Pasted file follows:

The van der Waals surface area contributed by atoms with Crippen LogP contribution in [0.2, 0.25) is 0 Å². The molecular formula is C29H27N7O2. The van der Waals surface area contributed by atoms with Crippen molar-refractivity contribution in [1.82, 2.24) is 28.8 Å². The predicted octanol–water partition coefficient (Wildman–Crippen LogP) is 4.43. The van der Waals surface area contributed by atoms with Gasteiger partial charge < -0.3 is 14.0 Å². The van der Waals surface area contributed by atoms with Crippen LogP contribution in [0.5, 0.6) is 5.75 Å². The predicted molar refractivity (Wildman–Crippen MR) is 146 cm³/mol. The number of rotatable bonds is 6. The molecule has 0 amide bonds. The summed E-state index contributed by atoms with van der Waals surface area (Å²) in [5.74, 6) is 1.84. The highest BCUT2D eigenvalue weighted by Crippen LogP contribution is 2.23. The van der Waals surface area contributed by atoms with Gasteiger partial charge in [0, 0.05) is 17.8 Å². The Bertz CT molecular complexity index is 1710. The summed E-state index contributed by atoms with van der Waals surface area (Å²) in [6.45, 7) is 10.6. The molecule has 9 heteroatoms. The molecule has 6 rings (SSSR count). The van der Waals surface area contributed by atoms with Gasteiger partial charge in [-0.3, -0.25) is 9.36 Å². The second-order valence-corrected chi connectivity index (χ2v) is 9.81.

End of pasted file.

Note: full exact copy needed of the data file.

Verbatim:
The van der Waals surface area contributed by atoms with Crippen LogP contribution in [0.2, 0.25) is 0 Å². The molecular formula is C29H27N7O2. The van der Waals surface area contributed by atoms with Crippen molar-refractivity contribution in [1.82, 2.24) is 28.8 Å². The predicted octanol–water partition coefficient (Wildman–Crippen LogP) is 4.43. The van der Waals surface area contributed by atoms with Gasteiger partial charge < -0.3 is 14.0 Å². The van der Waals surface area contributed by atoms with Crippen LogP contribution in [0.5, 0.6) is 5.75 Å². The predicted molar refractivity (Wildman–Crippen MR) is 146 cm³/mol. The number of rotatable bonds is 6. The molecule has 0 amide bonds. The summed E-state index contributed by atoms with van der Waals surface area (Å²) in [5.74, 6) is 1.84. The highest BCUT2D eigenvalue weighted by Crippen LogP contribution is 2.23. The van der Waals surface area contributed by atoms with Gasteiger partial charge in [0, 0.05) is 17.8 Å². The Bertz CT molecular complexity index is 1710. The summed E-state index contributed by atoms with van der Waals surface area (Å²) in [6.45, 7) is 10.6. The molecule has 9 heteroatoms. The molecule has 6 rings (SSSR count). The van der Waals surface area contributed by atoms with Gasteiger partial charge in [-0.3, -0.25) is 9.36 Å². The second-order valence-corrected chi connectivity index (χ2v) is 9.81.